although aj horn also doesnt accurately show mid or especialy comp driver horns. with its problem of summing the quarter wavelength above where you get a 3dbrise from voltage gain of driver summation and another from summation of approximate ideal horn size. when higher freq's dont need long horns with big mouths to sum as one.

but it does have a better aprroximation of direct radiation combined to horn loading at upper and lower fl and fh 

Edited by minaximal - 24 February 2006 at 7:05pm
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Post Options Post Options   Thanks (0) Thanks(0)   Quote Disco Stu Quote  Post ReplyReply Direct Link To This Post Posted: 09 November 2006 at 7:33pm
Ok so ive read through this several times and tried messing around with hornresp on numerous occasions but I still dont get it, can anyone do a simple example (maybe 2-3 segments), preferably with diagrams?
 
Stu
All you need to know is:
Sensitivity + Power Handling - Power Compression = Max Output

My acts:
www.myspace.com/thebowiexperience
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Post Options Post Options   Thanks (0) Thanks(0)   Quote Jay Lawless Quote  Post ReplyReply Direct Link To This Post Posted: 10 December 2006 at 10:48pm
check out my post i just did: http://speakerplans.com/forum/forum_posts.asp?TID=7701
 
use the input peramiters that i have in there and play around with them.
 
for simple basics, most basshorns that you would see are using drivers that have suible TS specs to be in a horn, in general... FS, BL, QTS, VAS and EBP *FS devided by QES*. the higher the EBP atleast for "kick" bass, for example 80hz and up, is always better. lower QTS gives for better control and higher BL gives for a tighter hit. a lower Vas is also better as it makes for a smaller design.
 
an example, the 1850horn. the PD1850 has a high BL, low VAS and low QTS which gives it it's heart stoping tight punch.
 
for a warming low bass say for example the post i linked above to a project of mine, you would look for a slightly higher VAS, lower FS, higher QTS and a slightly lower BL. fortunetly, the smaller the driver, the less control it needs as the cone and assembly is very light compared to 18" drivers. another example, the 186horn and the super scoops. these are designed to be useable with drivers with lower BL, higher QTS and Vas. this gives for a warmer bass sound compared to the extreme punch and SPL of the 1850horn.
 
i hoep this helps, even though this is a late reply, i hope it shines some light.
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Background: Automotive, Live and Home Custom Design. mid/high level based design and feild experience. Bass specialist
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Post Options Post Options   Thanks (0) Thanks(0)   Quote rastaman Quote  Post ReplyReply Direct Link To This Post Posted: 09 January 2007 at 8:24pm
Originally posted by NeverWinter NeverWinter wrote:

check out my post i just did: http://speakerplans.com/forum/forum_posts.asp?TID=7701
 
use the input peramiters that i have in there and play around with them.
<snipped>
i hoep this helps, even though this is a late reply, i hope it shines some light.
I'm with Stu, a working diagram from a plan would be really helpful. Plug in something like the SuperScooper or the 1850, or even a simpler plan of your own devising.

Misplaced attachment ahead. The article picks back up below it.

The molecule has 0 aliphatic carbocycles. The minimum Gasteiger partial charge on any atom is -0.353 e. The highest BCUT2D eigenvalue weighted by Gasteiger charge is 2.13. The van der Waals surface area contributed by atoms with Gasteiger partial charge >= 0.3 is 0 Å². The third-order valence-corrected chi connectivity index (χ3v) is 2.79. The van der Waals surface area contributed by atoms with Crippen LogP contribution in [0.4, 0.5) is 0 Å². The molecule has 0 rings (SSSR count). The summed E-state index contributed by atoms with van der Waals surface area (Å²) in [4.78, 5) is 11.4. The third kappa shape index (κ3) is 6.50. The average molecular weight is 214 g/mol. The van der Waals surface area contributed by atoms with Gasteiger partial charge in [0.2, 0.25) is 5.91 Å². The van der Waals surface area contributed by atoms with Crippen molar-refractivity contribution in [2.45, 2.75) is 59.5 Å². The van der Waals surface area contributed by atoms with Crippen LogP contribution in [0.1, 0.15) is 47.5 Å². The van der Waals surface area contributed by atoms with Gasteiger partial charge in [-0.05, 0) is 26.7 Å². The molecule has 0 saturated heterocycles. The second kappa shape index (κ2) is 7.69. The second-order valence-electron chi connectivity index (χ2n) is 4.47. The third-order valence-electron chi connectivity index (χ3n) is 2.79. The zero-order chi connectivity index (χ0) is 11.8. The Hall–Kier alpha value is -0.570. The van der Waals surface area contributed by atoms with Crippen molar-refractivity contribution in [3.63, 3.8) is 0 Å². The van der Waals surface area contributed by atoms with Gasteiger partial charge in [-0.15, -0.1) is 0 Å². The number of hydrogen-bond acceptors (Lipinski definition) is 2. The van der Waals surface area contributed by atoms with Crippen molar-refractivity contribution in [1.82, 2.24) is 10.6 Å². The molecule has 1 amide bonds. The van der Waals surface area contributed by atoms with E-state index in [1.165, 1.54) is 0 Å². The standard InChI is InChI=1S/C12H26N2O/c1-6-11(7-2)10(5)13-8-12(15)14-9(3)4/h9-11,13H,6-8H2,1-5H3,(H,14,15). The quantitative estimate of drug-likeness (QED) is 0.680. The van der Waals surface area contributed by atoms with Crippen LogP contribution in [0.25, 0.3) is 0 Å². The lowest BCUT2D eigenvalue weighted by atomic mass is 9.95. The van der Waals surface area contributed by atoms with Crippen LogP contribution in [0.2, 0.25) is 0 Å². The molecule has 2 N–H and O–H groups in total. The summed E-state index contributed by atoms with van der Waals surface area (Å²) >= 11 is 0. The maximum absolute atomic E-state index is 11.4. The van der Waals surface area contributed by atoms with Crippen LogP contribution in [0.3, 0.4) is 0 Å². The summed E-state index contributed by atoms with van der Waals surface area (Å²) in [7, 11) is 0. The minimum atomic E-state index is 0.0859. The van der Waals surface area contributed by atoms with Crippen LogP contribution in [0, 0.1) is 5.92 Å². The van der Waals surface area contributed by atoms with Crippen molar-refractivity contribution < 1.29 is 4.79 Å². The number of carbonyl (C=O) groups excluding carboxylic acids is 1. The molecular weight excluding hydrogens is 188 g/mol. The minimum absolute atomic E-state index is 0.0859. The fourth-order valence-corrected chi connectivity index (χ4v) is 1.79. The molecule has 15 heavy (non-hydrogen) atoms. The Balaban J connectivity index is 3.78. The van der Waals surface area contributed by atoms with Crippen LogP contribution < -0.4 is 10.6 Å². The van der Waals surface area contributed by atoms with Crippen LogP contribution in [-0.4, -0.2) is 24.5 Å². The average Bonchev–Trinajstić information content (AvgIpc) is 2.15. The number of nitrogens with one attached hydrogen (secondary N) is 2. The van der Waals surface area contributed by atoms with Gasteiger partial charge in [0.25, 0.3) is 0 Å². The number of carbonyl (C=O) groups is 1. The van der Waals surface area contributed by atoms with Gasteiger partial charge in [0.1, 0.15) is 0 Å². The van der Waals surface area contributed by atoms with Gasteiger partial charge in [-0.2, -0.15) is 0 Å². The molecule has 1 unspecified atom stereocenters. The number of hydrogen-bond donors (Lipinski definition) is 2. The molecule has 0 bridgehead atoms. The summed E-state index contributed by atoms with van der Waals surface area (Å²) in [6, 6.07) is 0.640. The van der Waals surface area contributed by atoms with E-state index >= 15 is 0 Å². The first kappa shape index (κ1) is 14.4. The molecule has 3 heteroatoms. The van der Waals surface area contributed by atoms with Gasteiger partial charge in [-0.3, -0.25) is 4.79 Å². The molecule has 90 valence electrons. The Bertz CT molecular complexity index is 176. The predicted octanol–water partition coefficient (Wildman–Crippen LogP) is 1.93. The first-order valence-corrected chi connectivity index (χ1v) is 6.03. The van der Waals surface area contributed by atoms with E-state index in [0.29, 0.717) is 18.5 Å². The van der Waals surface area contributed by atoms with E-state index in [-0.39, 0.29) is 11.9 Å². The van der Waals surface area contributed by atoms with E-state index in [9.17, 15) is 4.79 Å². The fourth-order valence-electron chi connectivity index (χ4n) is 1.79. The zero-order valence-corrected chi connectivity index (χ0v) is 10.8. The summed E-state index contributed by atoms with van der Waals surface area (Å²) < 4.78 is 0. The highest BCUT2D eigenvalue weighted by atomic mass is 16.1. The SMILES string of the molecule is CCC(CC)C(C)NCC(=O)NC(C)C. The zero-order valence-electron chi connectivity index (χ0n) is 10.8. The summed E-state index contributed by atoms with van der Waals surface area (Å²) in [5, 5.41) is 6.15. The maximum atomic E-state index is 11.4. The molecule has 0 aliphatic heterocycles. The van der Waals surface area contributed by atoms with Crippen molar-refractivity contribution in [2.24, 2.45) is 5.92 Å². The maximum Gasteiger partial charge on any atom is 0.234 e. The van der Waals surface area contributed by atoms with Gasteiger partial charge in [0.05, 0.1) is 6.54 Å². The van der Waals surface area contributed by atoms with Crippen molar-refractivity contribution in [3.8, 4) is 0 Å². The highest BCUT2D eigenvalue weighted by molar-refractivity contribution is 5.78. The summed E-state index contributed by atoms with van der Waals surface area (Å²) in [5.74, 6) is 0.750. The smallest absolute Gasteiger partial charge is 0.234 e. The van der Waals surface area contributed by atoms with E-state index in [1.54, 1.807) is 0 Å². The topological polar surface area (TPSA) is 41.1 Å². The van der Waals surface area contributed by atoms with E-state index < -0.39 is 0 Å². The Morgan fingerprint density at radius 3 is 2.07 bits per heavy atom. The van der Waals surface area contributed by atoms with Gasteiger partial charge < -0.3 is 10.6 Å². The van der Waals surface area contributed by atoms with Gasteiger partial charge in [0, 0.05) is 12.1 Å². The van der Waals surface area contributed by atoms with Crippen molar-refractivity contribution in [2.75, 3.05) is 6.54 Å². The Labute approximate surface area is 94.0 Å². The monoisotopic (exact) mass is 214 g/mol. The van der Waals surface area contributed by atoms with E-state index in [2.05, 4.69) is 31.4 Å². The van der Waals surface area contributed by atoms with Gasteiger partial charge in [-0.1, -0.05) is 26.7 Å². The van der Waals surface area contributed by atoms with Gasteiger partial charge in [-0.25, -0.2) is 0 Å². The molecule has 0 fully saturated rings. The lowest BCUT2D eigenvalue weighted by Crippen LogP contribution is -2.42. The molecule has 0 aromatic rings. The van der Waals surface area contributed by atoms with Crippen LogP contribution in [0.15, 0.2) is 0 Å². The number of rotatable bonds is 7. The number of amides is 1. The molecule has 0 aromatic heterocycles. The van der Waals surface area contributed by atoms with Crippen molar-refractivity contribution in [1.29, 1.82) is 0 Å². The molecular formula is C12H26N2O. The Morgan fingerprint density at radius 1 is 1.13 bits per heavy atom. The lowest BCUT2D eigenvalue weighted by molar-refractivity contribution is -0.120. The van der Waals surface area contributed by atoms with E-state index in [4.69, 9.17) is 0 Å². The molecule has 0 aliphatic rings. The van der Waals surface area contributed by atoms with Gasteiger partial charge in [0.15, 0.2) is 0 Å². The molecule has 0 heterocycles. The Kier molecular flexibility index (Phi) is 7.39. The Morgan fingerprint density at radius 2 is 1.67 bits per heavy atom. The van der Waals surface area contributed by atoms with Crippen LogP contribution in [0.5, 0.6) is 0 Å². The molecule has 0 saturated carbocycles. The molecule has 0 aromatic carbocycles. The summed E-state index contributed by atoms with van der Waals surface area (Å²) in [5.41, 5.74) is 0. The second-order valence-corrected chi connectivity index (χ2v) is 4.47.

My big mistake is I can never figure out exactly where each horn segment begins in a folded horn, take the below example


This is a design of an EV horn I copied from somewhere. The driver is mounted facing into the red chamber. Now to model this in hornresp, I'm guessing the red area is the throat chamber the grey area is the first horn segment and the yellow area is the second horn segment (as it opens onto free air, it's not the back chamber, is it?)

The blue areas are where I get confused, where is the mouth of the horn, where red meets blue, or where blue meets grey, or in the middle? Same goes for second horn area, is it where grey meets blue or blue meets yellow, or in the middle?

Help me, all you Obi-Wans.
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Post Options Post Options   Thanks (0) Thanks(0)   Quote Disco Stu Quote  Post ReplyReply Direct Link To This Post Posted: 30 March 2007 at 7:34pm
Yep I agree, this is where I would get confused also, I am going to model a horn that I want to build and post it and you can pick holes in it

Stu
All you need to know is:
Sensitivity + Power Handling - Power Compression = Max Output

My acts:
www.myspace.com/thebowiexperience
www.myspace.com/scheisseelektronisches
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Post Options Post Options   Thanks (0) Thanks(0)   Quote step_m_m Quote  Post ReplyReply Direct Link To This Post Posted: 11 April 2007 at 6:38pm
 
 
http://img257.imageshack.us/img257/4648/cerwinvegaearthquakeb36cn5.jpg
width of cabinet 62 cm
 
lenght of green line*62 will give you your S1 - approx 300
blue lines represent the CON lenghts of the different horn sections approx 50, 70, 50 respectively
 
s2 is the first black line that cuts accross the horn path (top right of  plan)*62 = ~ 800
s3 is next black line that cuts accross
the horn path*62 =~ 1700
s4 is the front mouth area, in this plan not so big at ~ 3400cm^2
 
Volume of the throat chamber is volume of air between speaker cone and baffle, for 18" drivers approx 8000cm^3
ATC same as SD
Basically the driver fires straight into the horn so there is only a very small that chamber
 
hope that helps, the t18 plan above is more complicated though because the rear of the driver is on show
 
 
Let me know your thoughts
matt
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Post Options Post Options   Thanks (0) Thanks(0)   Quote step_m_m Quote  Post ReplyReply Direct Link To This Post Posted: 11 April 2007 at 6:43pm